Prior to entering the control zone a pilot must contact the ATCU—control tower or FSS—and report his position and intentions. Where a control tower is operating, a clearance will be provided. In all control zones, pilots must maintain a listening watch.
The tower controller may provide specific clearances, or he may say “cleared to the circuit”(AIM-RAC 4.4.2) whereby the pilot is expected to join the downwind leg at circuit height.
Controlled airports have ATIS broadcasting frequencies (Automatic Terminal Information Service) that are monitored by pilots prior to entry (published in the Canada Flight Supplement).
NORDO traffic is restricted from entering control zones unless they receive special permission.
When NORDO flights are permitted, or in case of communication failures, tower controllers use a light gun to communicate clearances:
Cleared to taxi
Return to land
Cleared to takeoff
Cleared to land
Taxi clear of runway
Do not land; continue circling.
Return to starting point
Blinking Runway Lights
Vacate runway immediately
Do not land for the time being
Light communications are acknowledged by the pilot by rocking the wings (day) or by a single flash of the landing light (night).
ATC Clearances and Instructions
Controllers issue two types of directives to aircraft in controlled airspace: a clearance, and an instruction. When a pilot has received and accepts a clearance, the clearance must be complied with, unless the pilot feels it unacceptable. If the pilot feels it is unacceptable, he or she must immediately inform ATC of this fact.
Acknowledgement of a clearance by a pilot is viewed by ATC as the pilot’s acceptance.
In contrast, an ATC instruction requires that a pilot comply unless aircraft safety is jeopardized.
An ATC clearance will be identified by the word “clear” somewhere in its contents. An ATC instruction will be readily identified, but need not include the word “instruct.”
IMPORTANT: Complying with a clearance or instruction does not relieve the pilot from any responsibilities for maximum flight safety and good Airpersonship (including obstruction clearance and distance from cloud or other aircraft).
The geographic classification of Canadian Airspace is specified in the Designated Airspace Handbook.
Northern and Southern Domestic Airspace
Canadian Airspace is divided into two fundamental areas: Northern Domestic Airspace (NDA) (AIM-RAC 2.2.1) and Southern Domestic Airspace (SDA). The division has a few important rules: While the proper cruising altitude in the SDA is based on magnetic track, cruising altitude in the NDA is based on true track (discussed below). Additionally, runway headings are also based on magnetic track in the SDA, while true track is used in the NDA. Finally, rules for altimeter settings are also based on the SDA/NDA division. Generally, NDA consists of airspace located north of Inuvik, Yellowknife, Churchill, Ivujvik and Iqaluit.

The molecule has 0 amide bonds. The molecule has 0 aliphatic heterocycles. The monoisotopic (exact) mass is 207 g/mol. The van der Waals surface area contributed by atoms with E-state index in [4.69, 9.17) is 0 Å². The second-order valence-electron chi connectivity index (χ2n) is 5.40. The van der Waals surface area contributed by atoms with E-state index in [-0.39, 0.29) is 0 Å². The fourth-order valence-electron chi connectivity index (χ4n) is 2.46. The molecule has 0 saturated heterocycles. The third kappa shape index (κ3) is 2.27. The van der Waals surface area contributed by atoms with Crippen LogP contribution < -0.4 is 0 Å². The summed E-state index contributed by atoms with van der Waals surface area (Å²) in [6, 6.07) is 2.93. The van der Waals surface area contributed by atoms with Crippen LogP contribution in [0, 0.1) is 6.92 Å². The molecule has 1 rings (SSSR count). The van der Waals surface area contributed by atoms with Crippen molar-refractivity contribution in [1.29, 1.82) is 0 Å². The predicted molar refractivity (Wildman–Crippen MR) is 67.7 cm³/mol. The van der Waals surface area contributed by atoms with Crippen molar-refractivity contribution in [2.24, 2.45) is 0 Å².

Canadian airspace is further divided into seven classes, each providing individual rules of access, flight regulations, and Air Traffic Control (ATC) responsibility.
IMPORTANT: Do not confuse the seven classes with rules of weather minimum, which are quite different. Weather minima are established based on the fundamental difference between controlled and uncontrolled; for practical purposes, of the seven classes, only Class G is uncontrolled airspace.
The characteristic of the seven classes may be summarized as follows: (AIM-RAC 2.8)
- All high-level controlled airspace (AIM-RAC 2.3)—in SDA, all airspace from 18000’ to Flight Level (FL) 600 (60000’), and in the NDA, the ceiling of Class A rises to 23000’ (FL230) and 27000’ (FL270), in the Northern Control Area, and Arctic Control Area, respectively.
- All aircraft must have a clearance.
- Only IFR flight is permitted.
- Altimeters are set to standard pressure—29.92” Hg.
- All low-level controlled airspace from above 12500’ up to, but not including, 18000’.
- All aircraft must have a clearance.
- Only IFR and Controlled VFR flight is permitted.
- Altimeters are set to local pressure settings.
- Transponders are required with Mode C (altitude encoding) capability.
- Altimeter must have been tested within last 24 months.
- Adequate navigation equipment required for flight planned route.
- Specifically defined airspace around designated airports described as terminal control areas and associated control zones.
- Controlled airspace whereby both IFR and VFR are permitted but where VFR flights cannot enter until they receive a clearance from ATC.
- ATC provides traffic separation to IFR flights, while VFR receives traffic information (and conflict resolution upon request).
- The Pilot-in-command has the responsibility to avoid other aircraft, maintain terrain and obstruction clearance, and remain in VFR weather.
- While operating in Class C, aircraft must be equipped for two-way radio communication, and must maintain a continuous listening watch.
- Transponders are required with Mode C (altitude encoding) capability.
- Class C airspace reverts to Class-E status when ATC services are not operating.
- Specifically defined airspace around designated airports described as terminal control areas and associated control zones.
- Controlled airspace whereby both IFR and VFR are permitted, but where VFR flight must establish two-way communication with an appropriate ATC authority prior to entry.
- IFR flights are provided with separation, while traffic information is provided to VFR flights.
- While operating in Class D, aircraft must be equipped for two-way radio communication, and must maintain a continuous listening watch.
- Specifically defined airspace normally associated with airways, control area extensions, and transition areas, including designated airports without an operating control tower.
- Controlled airspace where both IFR and VFR flight may operate; separation is provided to IFR flights, but there are no special requirements for VFR flights.